Training to Swim the English Channel: Really, Really Cold Water


Photo via Earthwatch

Guest blogger Caroline Chisholm, head of marketing and communications globally for Earthwatch Institute, a non-profit organization dedicated to a sustainable environment, is swimming the English Channel in August to raise funds for Earthwatch initiatives.

Tempting fate is never a good idea. I was so busy gloating about how many lengths I could do that I didn't see it coming. As Oxford's finest were leaping off the Magdalene Bridge in a tradition that dates back to the dawn of alcopops, I was preparing to take a road trip. Though, not by road you see, because that wouldn't be very eco. I took a train to the coast to dive into the depths of Dover harbour. And despair.

Swimming in the sea is nothing like swimming in a pool. I know that because I've read it several times since undertaking this challenge. And because I have swum in the sea plenty of times before. I was even in the sea last October. Surely May couldn't throw any surprises? Sometimes you are so wrong about things that your own stupidity hits you like a sledgehammer.

The sea is at its warmest at the beginning of September, when it can reach 19C. Which means that it is still fairly temperate in October, probably around 15C. This was my first mistake. Dover harbour on May Day was just 9C.

It's Not Cold, It's Character-building
To kick off our training, we did two swims, for just 15-20 minutes, two hours apart. You need that long to recover. During the first swim, I had to be pulled out of the water because all my limbs went numb. On the second swim, the wind picked up and choppy salt water sloshed round my mouth like it was a plughole in a gargantuan bath tub.

And then came the shivers, like being held by the shoulders and shaken violently. Apparently this is normal, you only need to worry when it doesn't happen. I had to be helped to dress myself. Someone bought me a cup of tea and held it as I drank. In this indignity, I found comfort in the kindness of strangers.

It may have been a lonely journey doing lengths in the pool, but there are literally dozens of people willing to subject themselves to the vagaries of the sea in the name of channel swimming. And thankfully, a handful of volunteers who pick up the pieces when the sea spits you out.

Flirting with Hypothermia
After the shakes became the wobble came the moment where I started to think that maybe I was a bit crazy to be doing this. Why didn't I spend my summer lying on the beach like normal people, instead of flirting with hypothermia? But I felt a bit better when I read this on the Web site of the Outdoor Swimming Society:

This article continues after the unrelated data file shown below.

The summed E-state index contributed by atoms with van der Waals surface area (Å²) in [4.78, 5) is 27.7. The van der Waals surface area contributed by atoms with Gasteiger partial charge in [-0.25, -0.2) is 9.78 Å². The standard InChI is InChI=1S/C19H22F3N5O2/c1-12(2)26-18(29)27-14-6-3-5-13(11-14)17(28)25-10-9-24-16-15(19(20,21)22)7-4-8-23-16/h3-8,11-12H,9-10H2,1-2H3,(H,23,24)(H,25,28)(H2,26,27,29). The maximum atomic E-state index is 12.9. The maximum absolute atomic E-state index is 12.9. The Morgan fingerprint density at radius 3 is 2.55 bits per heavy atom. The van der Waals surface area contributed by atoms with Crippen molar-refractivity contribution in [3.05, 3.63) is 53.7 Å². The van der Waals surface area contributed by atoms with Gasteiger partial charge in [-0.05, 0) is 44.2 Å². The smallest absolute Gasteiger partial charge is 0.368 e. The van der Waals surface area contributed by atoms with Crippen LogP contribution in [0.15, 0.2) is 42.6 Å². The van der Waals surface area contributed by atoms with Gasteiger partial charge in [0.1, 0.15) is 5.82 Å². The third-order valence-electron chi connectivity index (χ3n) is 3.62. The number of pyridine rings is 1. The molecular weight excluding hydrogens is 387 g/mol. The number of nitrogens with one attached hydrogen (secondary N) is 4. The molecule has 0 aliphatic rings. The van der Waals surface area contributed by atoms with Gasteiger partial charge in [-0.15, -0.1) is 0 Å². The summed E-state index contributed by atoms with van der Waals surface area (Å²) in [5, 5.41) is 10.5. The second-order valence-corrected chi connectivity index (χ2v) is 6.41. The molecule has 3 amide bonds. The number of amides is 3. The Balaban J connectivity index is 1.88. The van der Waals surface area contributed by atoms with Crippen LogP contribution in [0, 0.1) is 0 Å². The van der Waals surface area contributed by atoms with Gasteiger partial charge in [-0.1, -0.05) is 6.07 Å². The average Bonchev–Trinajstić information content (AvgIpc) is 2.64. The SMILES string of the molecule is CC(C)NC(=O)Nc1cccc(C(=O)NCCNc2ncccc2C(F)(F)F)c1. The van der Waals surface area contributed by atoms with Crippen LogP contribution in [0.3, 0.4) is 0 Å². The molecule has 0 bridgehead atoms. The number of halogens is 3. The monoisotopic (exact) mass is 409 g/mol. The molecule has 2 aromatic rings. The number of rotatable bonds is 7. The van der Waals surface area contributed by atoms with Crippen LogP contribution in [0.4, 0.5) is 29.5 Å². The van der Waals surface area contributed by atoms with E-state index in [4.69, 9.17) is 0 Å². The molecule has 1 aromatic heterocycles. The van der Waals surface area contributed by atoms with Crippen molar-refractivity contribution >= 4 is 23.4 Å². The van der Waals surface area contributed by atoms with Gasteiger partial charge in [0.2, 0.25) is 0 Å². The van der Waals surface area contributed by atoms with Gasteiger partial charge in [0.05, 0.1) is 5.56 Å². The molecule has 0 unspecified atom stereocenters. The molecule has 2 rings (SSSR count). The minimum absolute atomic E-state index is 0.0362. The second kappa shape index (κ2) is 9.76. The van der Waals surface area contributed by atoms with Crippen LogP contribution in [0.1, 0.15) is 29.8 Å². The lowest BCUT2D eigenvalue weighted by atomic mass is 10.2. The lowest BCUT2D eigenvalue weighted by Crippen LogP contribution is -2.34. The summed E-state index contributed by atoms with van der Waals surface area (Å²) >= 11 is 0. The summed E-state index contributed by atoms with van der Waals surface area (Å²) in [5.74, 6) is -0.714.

"0-11 degrees: freezing. Jumping in likely to impair breathing in the uninitiated, as breath comes in big jolting grasps and it feels like someone has clamped on an ice neck brace. Water has bite, skin smarts and burns. Limbs soon become weak -- 25 metres can be an achievement."

And of all the people who recoiled on hearing of my water torture, I knew there would be one person who would 'get it'. The kind of person who subjects themselves to extreme temperatures for professional curiosity. Lloyd is our Head of Global Field Safety at Earthwatch. He's like a cross between Ray Mears and Colt Severs. He's exactly the sort of person you would want to have around in a crisis. But there are no crises in Lloyd's world, only situations. I imagine he'd be pretty handy in one of those too.

Hot is the New Cold
You might wonder why I'm banging on about how cold it is, when 2010 is set to be the hottest year on record. The crucial factor is that this represents average global temperatures. So it will not be warmer everywhere. Believe it or not, where you live is not the centre of the universe, but you'd be surprised how many people think it is. Like here in the UK, where our unseasonably cold winter probably did as much to dent public confidence in global warming as Climategate.

So really I should revel in our cold sea, because soon it could be like bathing in the Riviera. Like exam standards and children's behavior, in a few decades time, swimming the channel will not be the feat it once was. And while part of me would be a tiny bit grateful for the respite, it is cold comfort when you consider the devastating effect on sea levels and marine life.

And somehow, using a little less goose fat doesn't seem like a good enough reason to do nothing about climate change.

Previous Posts on Caroline's English Channel Swim
Training to Swim the English Channel: The Loneliness of the Long Distance Swimmer
Training to Swim the English Channel: Greening My Food
Training to Swim the English Channel: Treading Water
Gimme Shelter: Climate Change is Making People Homeless
Clueless About Carbon: What COP15 Really Stands For
Biodiversity: The Cinderella of the Environmental Agenda
Out to Sea: Swimming the English Channel for a Cause

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